John Burton, World Land Trust Founder CEO, writes about a recent visit to Armenia.
As you may have read in the news recently, Armenia went through a ‘velvet’ revolution. Nikol Pashinyan became prime minister on 8 May and his agenda is to wipe out corruption. The country’s top police chief and national security adviser were fired, and the acting finance minister resigned. The change is quite remarkable, and a number of senior government officials and army officers are now awaiting trial for the widespread corruption that has blighted the country.
I visited Armenia in June and there was a tremendous sense of optimism everywhere I went. The changes to wipe out corruption have also put World Land Trust’s Armenian partner Foundation for the Preservation of Wildlife and Cultural Assets (FPWC) in a very strong position, as they have resisted numerous attempts of bribery and corruption.
Since his election Pashinyan has visited Stepanakert, the capital of the Artsakh Republic (a state with limited recognition in the South Caucasus which is internationally recognized as part of Azerbaijan). There, he called for the region’s de facto authorities to become a party in the internationally mediated talks to resolve the longstanding conflict.
During my visit I met with the Minister of Environment for Artsakh Republic, who apologised for the fact that because of all the recent activities, the President was unable to meet with me as well. They are very supportive of FPWC and warmly welcomed the potential World Land Trust involvement, in particular for our initiative to create trans-border protected areas. They would like to sign a tripartite agreement with World Land Trust and FPWC, as we are the only international NGO that has shown interest in supporting their conservation initiatives. I can confirm that these initiatives, although only started three months ago, are very impressive. I was careful to point out that we were unlikely to be able to commit large amounts of funding.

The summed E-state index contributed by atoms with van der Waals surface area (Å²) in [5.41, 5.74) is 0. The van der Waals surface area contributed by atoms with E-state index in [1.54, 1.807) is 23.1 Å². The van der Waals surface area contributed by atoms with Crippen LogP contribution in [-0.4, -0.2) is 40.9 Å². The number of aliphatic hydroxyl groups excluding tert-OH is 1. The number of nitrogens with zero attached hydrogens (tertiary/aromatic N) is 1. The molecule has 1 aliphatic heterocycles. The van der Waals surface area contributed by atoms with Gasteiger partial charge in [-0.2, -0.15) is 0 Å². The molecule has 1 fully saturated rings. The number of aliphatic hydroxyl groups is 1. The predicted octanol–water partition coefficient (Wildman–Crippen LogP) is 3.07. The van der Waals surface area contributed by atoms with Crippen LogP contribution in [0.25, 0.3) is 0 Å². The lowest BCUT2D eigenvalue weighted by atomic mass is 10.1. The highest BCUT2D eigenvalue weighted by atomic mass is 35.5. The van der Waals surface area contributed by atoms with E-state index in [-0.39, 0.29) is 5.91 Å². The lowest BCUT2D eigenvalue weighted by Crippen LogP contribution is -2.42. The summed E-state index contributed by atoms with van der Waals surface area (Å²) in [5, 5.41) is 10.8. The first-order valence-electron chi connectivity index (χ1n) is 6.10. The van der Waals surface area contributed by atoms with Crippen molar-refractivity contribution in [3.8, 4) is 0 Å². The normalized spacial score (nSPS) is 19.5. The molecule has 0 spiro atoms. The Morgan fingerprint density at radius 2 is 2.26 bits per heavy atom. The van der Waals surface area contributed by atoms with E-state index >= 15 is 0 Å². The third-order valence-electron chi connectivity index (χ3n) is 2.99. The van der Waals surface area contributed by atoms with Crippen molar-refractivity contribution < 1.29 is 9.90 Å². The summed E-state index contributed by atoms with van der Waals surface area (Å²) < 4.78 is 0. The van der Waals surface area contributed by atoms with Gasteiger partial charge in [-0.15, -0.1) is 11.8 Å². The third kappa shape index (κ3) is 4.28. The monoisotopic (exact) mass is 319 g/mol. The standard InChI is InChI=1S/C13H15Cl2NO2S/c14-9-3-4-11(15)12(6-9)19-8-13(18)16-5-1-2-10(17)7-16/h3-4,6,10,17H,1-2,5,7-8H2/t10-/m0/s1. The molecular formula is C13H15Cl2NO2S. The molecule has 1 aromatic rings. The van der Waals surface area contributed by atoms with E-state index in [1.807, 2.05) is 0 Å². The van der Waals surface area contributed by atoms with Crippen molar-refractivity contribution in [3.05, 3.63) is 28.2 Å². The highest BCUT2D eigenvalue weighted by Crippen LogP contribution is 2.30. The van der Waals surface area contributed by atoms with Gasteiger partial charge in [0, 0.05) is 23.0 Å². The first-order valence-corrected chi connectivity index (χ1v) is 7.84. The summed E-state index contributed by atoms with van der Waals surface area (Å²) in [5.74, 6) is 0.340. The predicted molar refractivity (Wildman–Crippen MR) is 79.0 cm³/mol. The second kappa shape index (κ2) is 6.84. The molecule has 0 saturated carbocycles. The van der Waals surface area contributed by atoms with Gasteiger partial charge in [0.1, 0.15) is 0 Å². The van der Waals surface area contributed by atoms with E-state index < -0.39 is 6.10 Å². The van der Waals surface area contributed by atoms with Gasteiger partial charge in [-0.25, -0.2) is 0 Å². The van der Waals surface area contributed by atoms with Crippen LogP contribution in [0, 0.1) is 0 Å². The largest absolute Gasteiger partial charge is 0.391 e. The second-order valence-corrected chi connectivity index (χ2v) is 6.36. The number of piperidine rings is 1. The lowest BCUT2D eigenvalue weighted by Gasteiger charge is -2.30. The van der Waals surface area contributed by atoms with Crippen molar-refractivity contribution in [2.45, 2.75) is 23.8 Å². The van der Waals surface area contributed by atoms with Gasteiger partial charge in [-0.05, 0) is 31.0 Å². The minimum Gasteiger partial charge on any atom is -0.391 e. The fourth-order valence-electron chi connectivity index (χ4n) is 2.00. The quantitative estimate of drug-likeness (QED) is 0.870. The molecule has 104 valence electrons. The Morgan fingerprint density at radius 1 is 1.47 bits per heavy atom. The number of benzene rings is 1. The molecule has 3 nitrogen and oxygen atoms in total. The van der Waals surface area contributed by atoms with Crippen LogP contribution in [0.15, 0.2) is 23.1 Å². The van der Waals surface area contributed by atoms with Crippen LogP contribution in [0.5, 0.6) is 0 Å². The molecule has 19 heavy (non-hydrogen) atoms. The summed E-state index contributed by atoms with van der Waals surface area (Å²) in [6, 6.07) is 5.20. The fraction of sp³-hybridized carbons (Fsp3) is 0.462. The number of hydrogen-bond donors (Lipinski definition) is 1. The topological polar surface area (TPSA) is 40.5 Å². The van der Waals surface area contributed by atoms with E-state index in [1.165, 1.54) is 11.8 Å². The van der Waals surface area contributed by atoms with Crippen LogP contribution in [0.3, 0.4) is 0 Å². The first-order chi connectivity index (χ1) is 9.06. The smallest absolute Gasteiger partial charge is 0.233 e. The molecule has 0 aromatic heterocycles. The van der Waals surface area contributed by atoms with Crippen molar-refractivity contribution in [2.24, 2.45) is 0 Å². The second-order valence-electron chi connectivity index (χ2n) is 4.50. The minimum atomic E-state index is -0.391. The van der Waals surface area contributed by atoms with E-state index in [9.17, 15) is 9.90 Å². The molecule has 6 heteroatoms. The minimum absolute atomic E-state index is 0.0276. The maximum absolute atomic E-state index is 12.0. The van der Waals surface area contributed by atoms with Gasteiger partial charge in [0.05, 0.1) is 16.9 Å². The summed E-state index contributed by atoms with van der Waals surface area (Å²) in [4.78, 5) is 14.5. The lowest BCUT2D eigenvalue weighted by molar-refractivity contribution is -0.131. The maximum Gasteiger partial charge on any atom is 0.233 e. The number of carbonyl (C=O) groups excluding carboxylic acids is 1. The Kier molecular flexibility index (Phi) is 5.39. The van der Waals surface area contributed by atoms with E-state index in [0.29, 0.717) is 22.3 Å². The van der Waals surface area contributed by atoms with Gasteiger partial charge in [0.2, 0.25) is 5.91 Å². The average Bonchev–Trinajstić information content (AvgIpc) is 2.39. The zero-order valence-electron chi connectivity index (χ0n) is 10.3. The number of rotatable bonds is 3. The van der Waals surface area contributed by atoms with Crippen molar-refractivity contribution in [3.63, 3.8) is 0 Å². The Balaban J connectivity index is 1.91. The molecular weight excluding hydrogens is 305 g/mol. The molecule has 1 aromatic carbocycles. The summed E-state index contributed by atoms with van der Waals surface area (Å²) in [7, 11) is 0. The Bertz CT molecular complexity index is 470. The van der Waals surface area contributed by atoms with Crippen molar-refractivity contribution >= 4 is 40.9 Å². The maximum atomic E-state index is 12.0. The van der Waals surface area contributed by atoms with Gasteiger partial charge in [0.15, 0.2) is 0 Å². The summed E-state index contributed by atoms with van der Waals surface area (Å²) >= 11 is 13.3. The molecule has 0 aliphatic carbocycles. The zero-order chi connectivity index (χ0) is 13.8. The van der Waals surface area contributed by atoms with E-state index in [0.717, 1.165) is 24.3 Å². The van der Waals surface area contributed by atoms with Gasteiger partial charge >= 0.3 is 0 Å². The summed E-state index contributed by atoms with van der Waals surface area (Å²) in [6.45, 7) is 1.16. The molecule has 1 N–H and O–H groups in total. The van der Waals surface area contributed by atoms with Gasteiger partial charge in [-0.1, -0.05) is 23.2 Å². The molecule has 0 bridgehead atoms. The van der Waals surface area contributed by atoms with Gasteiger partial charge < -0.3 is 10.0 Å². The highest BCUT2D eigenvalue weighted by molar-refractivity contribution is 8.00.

All of this is extremely positive and opens up enormous potential for really creative and effective long-term conservation.
Update on FPWC’s work
While I was in the FPWC office last month there was a call for them to rescue animals (a tiger and two bear cubs) seized from a Member of Parliament, who held them illegally and was being investigated for corruption.
FPWC is involved in the management of Yerevan Zoo, which formerly had an atrocious record for keeping animals in captivity. Since FPWC took over the management it has improved a hundred-fold and acts as a rescue centre for seized animals. While I was there I appeared on State Television talking about the problems of captive bears, zoos and the potential for wildlife conservation in the country.
As always on my visits to Armenia, I met with the local Mayors of the communities where FPWC is operating. And they always give really positive feedback on the development-led activities FPWC is initiating in the rural villages, where there is a considerable degree of poverty.
By the end of 2018 I am anticipating some really important moves in the conservation of Armenia and Artsakh’s wonderful landscapes that will help conserve the many endangered species found there.